AC because at the place where I work, central IT does MITM with https. I've tried explaining to people that the padlock which shows when they log into their bank at lunch break does not mean they have a secure connection with the bank, just a secure connection with work's proxy and that IT can potentially log and see everything they do online, including usernames, passwords and potentially sensitive information such as bank statements and that whether or not you trust IT do be sensible with these logs, what happens if there's a breach and the logs are stolen, and "meh" is exactly the reaction I get, followed by placing an Amazon order for a couple of hundred quid.

      1. trolleybus

        Re: another 'Google is Evil' example

        "AC because at the place where I work, central IT does MITM with https. I've tried explaining to people that the padlock which shows when they log into their bank at lunch break does not mean they have a secure connection with the bank, just a secure connection with work's proxy and that IT can potentially log and see everything they do online, including usernames, passwords and potentially sensitive information such as bank statements and that whether or not you trust IT do be sensible with these logs, what happens if there's a breach and the logs are stolen, and "meh" is exactly the reaction I get, followed by placing an Amazon order for a couple of hundred quid."

        The web filter I'm most familiar with, Smoothwall, has a builtin category of sites, mostly banking, which are exempted from https mitm inspection. Sure, you have to trust your IT folks not to override this but I'd have thought most companies other than those needing very high security would realise that it's in everyone's interest to allow their employees this amout of privacy.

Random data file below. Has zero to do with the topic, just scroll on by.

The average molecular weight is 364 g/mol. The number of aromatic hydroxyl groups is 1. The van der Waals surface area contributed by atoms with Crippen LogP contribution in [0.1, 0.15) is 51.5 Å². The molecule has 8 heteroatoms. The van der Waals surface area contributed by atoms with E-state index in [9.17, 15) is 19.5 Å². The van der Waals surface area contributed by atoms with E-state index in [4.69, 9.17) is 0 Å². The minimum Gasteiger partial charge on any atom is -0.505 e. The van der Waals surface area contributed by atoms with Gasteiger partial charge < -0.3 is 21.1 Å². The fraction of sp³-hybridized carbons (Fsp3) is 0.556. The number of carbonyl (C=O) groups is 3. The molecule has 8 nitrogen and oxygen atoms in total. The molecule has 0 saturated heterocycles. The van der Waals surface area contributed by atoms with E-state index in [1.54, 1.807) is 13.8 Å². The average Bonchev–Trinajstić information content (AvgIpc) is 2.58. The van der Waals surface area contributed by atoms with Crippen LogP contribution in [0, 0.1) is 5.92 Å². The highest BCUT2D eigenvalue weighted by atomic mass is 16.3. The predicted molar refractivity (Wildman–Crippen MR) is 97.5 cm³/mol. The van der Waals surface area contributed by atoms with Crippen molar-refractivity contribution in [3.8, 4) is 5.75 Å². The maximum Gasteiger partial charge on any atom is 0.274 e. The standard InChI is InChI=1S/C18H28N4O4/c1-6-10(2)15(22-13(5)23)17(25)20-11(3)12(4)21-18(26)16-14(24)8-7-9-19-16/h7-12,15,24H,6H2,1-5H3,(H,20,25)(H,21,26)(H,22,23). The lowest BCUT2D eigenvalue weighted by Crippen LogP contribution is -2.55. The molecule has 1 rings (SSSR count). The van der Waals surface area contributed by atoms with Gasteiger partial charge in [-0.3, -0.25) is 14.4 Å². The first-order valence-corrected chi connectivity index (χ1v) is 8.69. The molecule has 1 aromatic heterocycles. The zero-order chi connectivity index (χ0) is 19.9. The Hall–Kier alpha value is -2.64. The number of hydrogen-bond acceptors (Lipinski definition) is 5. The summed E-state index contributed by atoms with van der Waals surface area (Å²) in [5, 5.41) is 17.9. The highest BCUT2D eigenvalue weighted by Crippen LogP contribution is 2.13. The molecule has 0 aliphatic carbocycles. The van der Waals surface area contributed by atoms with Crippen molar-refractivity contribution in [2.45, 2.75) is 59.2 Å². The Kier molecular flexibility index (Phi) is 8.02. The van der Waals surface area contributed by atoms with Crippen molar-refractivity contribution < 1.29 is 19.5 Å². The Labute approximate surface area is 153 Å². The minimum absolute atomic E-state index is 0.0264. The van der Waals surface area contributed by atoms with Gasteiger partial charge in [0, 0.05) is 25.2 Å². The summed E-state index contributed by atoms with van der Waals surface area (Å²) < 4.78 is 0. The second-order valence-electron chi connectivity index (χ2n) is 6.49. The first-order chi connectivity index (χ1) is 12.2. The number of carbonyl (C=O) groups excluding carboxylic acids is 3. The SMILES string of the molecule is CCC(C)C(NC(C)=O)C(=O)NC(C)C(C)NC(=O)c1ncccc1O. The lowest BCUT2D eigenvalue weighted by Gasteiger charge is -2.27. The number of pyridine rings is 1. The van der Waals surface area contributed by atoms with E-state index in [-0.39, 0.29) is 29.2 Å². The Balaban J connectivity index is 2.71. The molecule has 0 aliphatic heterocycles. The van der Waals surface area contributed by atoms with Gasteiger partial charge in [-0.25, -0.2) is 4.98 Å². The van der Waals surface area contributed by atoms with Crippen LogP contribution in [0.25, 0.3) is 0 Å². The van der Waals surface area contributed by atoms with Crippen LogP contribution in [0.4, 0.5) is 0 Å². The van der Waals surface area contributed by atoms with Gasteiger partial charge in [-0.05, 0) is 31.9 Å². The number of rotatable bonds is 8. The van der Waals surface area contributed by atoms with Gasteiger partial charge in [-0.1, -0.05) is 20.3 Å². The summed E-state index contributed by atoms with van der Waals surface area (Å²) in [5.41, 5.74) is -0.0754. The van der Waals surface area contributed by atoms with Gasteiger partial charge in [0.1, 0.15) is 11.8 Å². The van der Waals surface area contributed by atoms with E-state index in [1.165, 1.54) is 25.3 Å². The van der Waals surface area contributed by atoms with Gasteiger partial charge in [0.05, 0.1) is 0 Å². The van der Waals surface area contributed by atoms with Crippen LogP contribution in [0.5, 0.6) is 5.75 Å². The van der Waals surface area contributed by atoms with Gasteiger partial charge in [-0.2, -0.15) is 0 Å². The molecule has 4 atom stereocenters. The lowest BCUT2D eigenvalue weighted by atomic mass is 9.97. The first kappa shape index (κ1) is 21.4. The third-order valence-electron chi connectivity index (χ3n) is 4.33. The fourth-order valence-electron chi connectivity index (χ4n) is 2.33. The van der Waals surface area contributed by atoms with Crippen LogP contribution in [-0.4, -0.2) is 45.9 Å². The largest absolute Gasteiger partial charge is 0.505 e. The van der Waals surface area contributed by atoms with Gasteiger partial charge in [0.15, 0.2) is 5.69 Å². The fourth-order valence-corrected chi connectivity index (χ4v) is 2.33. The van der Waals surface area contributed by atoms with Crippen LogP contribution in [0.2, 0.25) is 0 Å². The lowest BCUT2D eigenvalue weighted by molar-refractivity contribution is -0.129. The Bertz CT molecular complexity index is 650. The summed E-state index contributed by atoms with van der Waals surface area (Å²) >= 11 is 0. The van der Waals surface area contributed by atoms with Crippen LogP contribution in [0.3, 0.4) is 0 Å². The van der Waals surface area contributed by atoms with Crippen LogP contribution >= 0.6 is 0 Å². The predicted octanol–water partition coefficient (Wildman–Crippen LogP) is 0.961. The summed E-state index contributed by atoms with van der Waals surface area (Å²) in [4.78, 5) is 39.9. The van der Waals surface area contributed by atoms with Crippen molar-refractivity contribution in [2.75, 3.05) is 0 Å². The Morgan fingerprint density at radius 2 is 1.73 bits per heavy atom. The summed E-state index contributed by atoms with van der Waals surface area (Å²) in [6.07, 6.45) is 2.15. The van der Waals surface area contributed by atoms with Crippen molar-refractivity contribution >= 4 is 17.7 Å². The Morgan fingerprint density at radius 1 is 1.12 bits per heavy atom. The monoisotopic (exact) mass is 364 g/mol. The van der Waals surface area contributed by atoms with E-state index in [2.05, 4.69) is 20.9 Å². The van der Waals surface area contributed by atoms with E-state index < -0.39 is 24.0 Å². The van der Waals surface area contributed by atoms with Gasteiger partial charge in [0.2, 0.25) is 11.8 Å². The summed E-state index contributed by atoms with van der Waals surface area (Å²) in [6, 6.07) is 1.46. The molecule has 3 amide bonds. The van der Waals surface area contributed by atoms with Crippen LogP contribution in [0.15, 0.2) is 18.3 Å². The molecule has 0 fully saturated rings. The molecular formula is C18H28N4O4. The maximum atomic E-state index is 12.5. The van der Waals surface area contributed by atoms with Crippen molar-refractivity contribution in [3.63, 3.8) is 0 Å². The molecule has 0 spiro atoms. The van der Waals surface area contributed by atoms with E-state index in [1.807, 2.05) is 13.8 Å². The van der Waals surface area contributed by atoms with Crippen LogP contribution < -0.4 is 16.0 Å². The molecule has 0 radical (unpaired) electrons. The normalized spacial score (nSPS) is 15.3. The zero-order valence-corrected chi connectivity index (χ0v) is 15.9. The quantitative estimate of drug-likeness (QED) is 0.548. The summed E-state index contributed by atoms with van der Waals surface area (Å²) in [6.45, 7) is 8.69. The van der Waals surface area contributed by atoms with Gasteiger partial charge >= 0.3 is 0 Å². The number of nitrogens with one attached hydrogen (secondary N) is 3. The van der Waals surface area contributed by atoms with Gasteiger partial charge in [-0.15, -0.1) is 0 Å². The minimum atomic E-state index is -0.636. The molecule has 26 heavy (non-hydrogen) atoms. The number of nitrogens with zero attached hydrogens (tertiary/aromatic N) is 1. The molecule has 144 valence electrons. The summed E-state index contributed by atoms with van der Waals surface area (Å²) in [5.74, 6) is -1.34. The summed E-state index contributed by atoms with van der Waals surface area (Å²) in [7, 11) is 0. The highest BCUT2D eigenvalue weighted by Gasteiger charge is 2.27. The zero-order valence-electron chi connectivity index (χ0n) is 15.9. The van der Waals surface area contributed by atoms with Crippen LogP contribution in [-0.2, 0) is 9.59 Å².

2. AK565

        Re: another 'Google is Evil' example

        "Possibly because for the most part it actually works, ... Joe Bloggs ... simply sees the convenience..."

        IMO, this is an important bit that doesn't get enough attention. People often work within parameters they do not set. Often the time and energy involved exceeds what is available. Yeah, I've downloaded, installed, and troubleshot Ubuntu on my laptops. I can use apt-get fairly well. Ask me if I can get a calendar to work across all my devices, including my android phone and tablet.

        Much as the thought makes me cringe, I'm actually toying with going all Google or all Apple because I simply don't have the discretionary time & energy to spend getting shit to work. This is where Google and Apple excel. Their shit simply works. I need to make ONE entry into ONE calendar when I book a freelance gig, NOT be asked anything by my software, and have it show up on EVERY device because I do NOT choose which device I have at hand when booking a gig or checking my availability. I need to be able to start an invoice on one device and continue it on another.

        Most of my colleagues use Apple. I ask why and the answer is always variations of, "It just works."

  5. Teiwaz Silver badge
    Joke

    Uninstall Instructions

    Isn't that what package managers are for?

    What's a 'windows'?

    1. Def Silver badge
      Joke

      Re: Uninstall Instructions

      What's a 'windows'?

      It's what you use to do real work when you get bored of compiling kernels.

      1. AdamWill

        Re: Uninstall Instructions

        Def: "It's what you use to do real work when you get bored of compiling kernels."

        2004 called, it wants its burn back.

        1. Def Silver badge

          Re: Uninstall Instructions

          2004 called, it wants its burn back.

          Do you irony much?

        2. Anonymous Coward
          Joke

          Re: Uninstall Instructions

          "2004 called, it wants its burn back."

          That was the year of the Linux desktop wasn't it?

    2. Dr Mantis Toboggan
      FAIL

      Re: Uninstall Instructions

      And of you read the reply, uninstall instructions on a help PR support page are just fine, guess what, I just checked and chrome complies with that, so this if usual fake news from the usual suspects....